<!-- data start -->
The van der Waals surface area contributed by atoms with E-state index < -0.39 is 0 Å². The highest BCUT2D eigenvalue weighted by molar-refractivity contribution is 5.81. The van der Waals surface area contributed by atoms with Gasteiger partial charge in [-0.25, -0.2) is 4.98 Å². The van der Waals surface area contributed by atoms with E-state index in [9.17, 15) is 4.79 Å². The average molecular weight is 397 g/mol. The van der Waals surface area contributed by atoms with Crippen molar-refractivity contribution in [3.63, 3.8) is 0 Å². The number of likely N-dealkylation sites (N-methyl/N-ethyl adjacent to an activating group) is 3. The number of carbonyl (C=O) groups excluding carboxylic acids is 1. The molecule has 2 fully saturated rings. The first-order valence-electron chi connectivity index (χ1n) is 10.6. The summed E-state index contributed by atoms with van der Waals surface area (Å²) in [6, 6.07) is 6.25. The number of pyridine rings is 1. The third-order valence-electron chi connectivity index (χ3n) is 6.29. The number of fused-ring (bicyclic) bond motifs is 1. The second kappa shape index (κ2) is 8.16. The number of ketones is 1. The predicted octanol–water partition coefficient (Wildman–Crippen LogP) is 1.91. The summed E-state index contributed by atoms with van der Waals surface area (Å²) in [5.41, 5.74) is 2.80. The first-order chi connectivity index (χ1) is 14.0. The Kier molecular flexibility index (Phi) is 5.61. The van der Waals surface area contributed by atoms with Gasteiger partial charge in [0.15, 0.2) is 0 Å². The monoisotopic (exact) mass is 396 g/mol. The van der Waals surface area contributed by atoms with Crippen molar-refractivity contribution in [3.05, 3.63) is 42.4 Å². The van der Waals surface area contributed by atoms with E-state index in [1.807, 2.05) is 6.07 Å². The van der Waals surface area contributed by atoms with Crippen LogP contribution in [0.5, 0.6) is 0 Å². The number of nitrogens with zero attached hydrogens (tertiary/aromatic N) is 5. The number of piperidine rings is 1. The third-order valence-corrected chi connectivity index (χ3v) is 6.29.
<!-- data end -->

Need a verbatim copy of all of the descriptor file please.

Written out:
The van der Waals surface area contributed by atoms with E-state index < -0.39 is 0 Å². The highest BCUT2D eigenvalue weighted by molar-refractivity contribution is 5.81. The van der Waals surface area contributed by atoms with Gasteiger partial charge in [-0.25, -0.2) is 4.98 Å². The van der Waals surface area contributed by atoms with E-state index in [9.17, 15) is 4.79 Å². The average molecular weight is 397 g/mol. The van der Waals surface area contributed by atoms with Crippen molar-refractivity contribution in [3.63, 3.8) is 0 Å². The number of likely N-dealkylation sites (N-methyl/N-ethyl adjacent to an activating group) is 3. The number of carbonyl (C=O) groups excluding carboxylic acids is 1. The molecule has 2 fully saturated rings. The first-order valence-electron chi connectivity index (χ1n) is 10.6. The summed E-state index contributed by atoms with van der Waals surface area (Å²) in [6, 6.07) is 6.25. The number of pyridine rings is 1. The third-order valence-electron chi connectivity index (χ3n) is 6.29. The number of fused-ring (bicyclic) bond motifs is 1. The second kappa shape index (κ2) is 8.16. The number of ketones is 1. The predicted octanol–water partition coefficient (Wildman–Crippen LogP) is 1.91. The summed E-state index contributed by atoms with van der Waals surface area (Å²) in [5.41, 5.74) is 2.80. The first-order chi connectivity index (χ1) is 14.0. The Kier molecular flexibility index (Phi) is 5.61. The van der Waals surface area contributed by atoms with Gasteiger partial charge in [0.15, 0.2) is 0 Å². The monoisotopic (exact) mass is 396 g/mol. The van der Waals surface area contributed by atoms with Crippen molar-refractivity contribution in [3.05, 3.63) is 42.4 Å². The van der Waals surface area contributed by atoms with E-state index in [1.807, 2.05) is 6.07 Å². The van der Waals surface area contributed by atoms with Crippen LogP contribution in [0.5, 0.6) is 0 Å². The number of nitrogens with zero attached hydrogens (tertiary/aromatic N) is 5. The number of piperidine rings is 1. The third-order valence-corrected chi connectivity index (χ3v) is 6.29.